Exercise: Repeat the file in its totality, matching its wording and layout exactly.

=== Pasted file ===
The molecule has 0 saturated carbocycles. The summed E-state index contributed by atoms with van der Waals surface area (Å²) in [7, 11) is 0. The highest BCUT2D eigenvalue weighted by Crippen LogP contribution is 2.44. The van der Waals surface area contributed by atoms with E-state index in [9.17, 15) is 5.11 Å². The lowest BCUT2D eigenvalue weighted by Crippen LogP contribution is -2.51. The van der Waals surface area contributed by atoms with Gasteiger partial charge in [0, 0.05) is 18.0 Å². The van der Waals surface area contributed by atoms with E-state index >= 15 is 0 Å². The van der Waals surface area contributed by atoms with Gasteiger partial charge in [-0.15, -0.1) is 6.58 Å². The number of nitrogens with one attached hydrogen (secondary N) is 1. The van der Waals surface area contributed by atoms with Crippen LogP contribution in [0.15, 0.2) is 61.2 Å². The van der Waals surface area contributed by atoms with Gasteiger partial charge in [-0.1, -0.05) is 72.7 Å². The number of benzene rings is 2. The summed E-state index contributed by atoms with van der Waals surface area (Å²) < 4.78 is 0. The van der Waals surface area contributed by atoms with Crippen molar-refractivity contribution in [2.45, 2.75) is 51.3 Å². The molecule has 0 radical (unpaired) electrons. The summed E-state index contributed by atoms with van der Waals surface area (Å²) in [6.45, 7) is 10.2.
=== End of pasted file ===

The molecule has 0 saturated carbocycles. The summed E-state index contributed by atoms with van der Waals surface area (Å²) in [7, 11) is 0. The highest BCUT2D eigenvalue weighted by Crippen LogP contribution is 2.44. The van der Waals surface area contributed by atoms with E-state index in [9.17, 15) is 5.11 Å². The lowest BCUT2D eigenvalue weighted by Crippen LogP contribution is -2.51. The van der Waals surface area contributed by atoms with Gasteiger partial charge in [0, 0.05) is 18.0 Å². The van der Waals surface area contributed by atoms with E-state index >= 15 is 0 Å². The van der Waals surface area contributed by atoms with Gasteiger partial charge in [-0.15, -0.1) is 6.58 Å². The number of nitrogens with one attached hydrogen (secondary N) is 1. The van der Waals surface area contributed by atoms with Crippen LogP contribution in [0.15, 0.2) is 61.2 Å². The van der Waals surface area contributed by atoms with Gasteiger partial charge in [-0.1, -0.05) is 72.7 Å². The number of benzene rings is 2. The summed E-state index contributed by atoms with van der Waals surface area (Å²) < 4.78 is 0. The van der Waals surface area contributed by atoms with Crippen molar-refractivity contribution in [2.45, 2.75) is 51.3 Å². The molecule has 0 radical (unpaired) electrons. The summed E-state index contributed by atoms with van der Waals surface area (Å²) in [6.45, 7) is 10.2.